- Note: The "additional notes" section won't get translated, but it is the same regardless of whether the car passed or not, and translates to something along the lines of: "This is a very beautiful car".
Tuning your valve-train
Remove the rocker cover to access the valve adjustment screws. With the engine running and warmed up to ideal temperature, adjust each one with a screwdriver; mouse scroll up tightens, mouse scroll down loosens just like the nuts and bolts. If the valves are too loose or too tight, they will make a 'ticking' noise.
The car performs best when the valves are as loose as possible without ticking. Be careful not to go too far in either direction or the engine can stall. If this does happen, immediately reverse whatever you just did before you forget which valve you were adjusting. Only then should you go back and attempt to continue tuning the motor.
The best way is to loosen each valve (mouse scroll down) until it starts ticking, then carefully re-tighten until the exact setting it stops again. Some valves are already in a too loose or too tight position, but will not start ticking until you fiddle with them. If a valve immediately starts ticking when you loosen it, keep loosening for another 5-7 wheel scrolls (or about a half turn on the screw head). If it stops ticking again the valve was in the 'too tight' position and you should proceed as normal (keep loosening until you hit the 'too loose' ticks and re-tighten) if it's still ticking after 5-7 scrolls you're in 'too loose' territory and should start tightening until the ticking stops.
Some great charts can be found here for the results of tuning your valve-train.
Tuning your carburator
It doesn't matter if it's stock or not. Take the screwdriver from the spanner or ratchet set, find the idle screw, and then "unscrew" (mouse scroll down) 10-20 times. Get inside the car, pull the choke all the way out (by holding left mouse button on it), turn on the ignition and start the motor. Hold your RPM at around 3,000-5,000 by using the throttle pedal. Once the temperature gauge has reached the halfway mark it is at running temperature; release the choke by holding down right mouse button on it.
Get out and go back to your carburator. You can manually pull the throttle linkage to rev the engine and tune it while it is running. Rev the engine a couple times and pay attention to the exhaust. Dark smoke means you are running too rich, popping and cracking combined with the engine temperature steadily rising means you are running far too lean.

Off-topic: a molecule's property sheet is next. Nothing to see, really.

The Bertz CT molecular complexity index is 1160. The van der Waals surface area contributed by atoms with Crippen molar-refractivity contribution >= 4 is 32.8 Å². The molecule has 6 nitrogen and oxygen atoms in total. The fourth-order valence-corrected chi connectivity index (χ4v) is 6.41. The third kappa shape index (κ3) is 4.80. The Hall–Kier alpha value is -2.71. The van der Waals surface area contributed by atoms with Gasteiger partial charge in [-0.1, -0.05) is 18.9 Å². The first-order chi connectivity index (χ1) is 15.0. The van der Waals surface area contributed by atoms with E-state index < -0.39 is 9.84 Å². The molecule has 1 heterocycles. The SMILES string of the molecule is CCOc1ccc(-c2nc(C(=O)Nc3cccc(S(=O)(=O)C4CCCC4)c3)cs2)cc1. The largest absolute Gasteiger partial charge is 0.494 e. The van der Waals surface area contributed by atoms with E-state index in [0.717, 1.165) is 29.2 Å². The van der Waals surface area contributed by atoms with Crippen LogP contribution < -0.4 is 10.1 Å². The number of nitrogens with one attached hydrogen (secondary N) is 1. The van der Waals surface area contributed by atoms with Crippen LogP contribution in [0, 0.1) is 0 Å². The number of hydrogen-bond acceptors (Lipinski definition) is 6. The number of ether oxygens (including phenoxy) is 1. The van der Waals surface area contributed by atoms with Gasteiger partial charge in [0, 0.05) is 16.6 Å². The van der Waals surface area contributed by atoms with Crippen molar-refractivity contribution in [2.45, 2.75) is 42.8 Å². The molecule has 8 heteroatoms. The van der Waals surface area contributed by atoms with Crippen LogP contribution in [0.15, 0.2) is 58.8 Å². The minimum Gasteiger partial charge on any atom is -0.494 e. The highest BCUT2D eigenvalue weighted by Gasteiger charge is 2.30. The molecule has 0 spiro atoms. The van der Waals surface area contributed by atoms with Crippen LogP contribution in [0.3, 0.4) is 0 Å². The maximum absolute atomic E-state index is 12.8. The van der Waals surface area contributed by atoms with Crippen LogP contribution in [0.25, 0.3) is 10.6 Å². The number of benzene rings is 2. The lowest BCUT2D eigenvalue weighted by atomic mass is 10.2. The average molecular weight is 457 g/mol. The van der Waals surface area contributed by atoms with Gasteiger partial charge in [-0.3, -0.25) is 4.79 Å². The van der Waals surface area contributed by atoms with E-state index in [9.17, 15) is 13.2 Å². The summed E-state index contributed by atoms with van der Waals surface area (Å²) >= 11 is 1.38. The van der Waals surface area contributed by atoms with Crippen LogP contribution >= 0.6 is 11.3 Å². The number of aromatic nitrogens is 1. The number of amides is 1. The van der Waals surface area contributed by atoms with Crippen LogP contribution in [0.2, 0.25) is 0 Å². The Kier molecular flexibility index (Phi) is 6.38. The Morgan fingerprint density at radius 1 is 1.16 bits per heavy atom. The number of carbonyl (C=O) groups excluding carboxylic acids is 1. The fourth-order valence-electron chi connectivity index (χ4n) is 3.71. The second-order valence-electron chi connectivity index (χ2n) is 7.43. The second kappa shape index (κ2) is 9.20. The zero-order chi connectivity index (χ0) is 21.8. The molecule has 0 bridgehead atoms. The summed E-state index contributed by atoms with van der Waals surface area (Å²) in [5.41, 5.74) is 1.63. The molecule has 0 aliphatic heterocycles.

For now, being your first time tuning and this is still a stock car, we'll go for the richer end of the ideal mixture range. You can easily tell when you're in this range because the exhaust smoke turns a greyish white colour. Rich-en your mixture until the car blows dark exhaust smoke and then lean it out a bit, or if it is already dark, just keep leaning the mix until the exhaust colour changes. At this tune you should have plenty of low-end power to prevent stalling. If you still have issues you can hold the clutch and rev the engine gently before releasing the clutch for a bit more power; rev too hard though and the car will happily spin its wheels. This may or may not be a bad thing. If the RPM 'bogs' while taking off give the clutch a quick tap to let the RPM pick back up momentarily before the clutch re-engages. Again, this may result in a burnout but is preferable to stalling.
By tuning your carburator, you can enrich to improve your low RPM torque (less stalling, faster starts) or lean out to increase your high RPM power for better acceleration at top-end for things like the rally event, where you will constantly be down shifting for corners and generally always at high RPM. Be sure to re-apply your airfilter on the stock carburator if you have removed it for tuning.
A note for the stock carburator, if you have the fuel mixture gauge installed, a good solid value is 14 at optimum temperature. This gives the car enough power in 1st to avoid stalling as often, but still reaches high top speed. Once you have installed performance parts and gotten used to taking off without stalling, you can lean the mixture to 14.7-15.1; this will give plenty of high end power and allow you to hit the rev limiter in top gear, as well as accelerate very quickly, provided you shift late to keep the RPM as high as possible. The downside is low end torque will be very lacking; your car will pretty much always stall from a standstill without some feathering of the clutch, and you will 'bog' and accelerate very slowly below 4k RPM, down shift to get your revs back into the power band.
Common issues / FAQ
A few common problems people have and how to troubleshoot. The primary cause of problems is forgetting/missing bolts on components, but this guide should help you look in the right direction: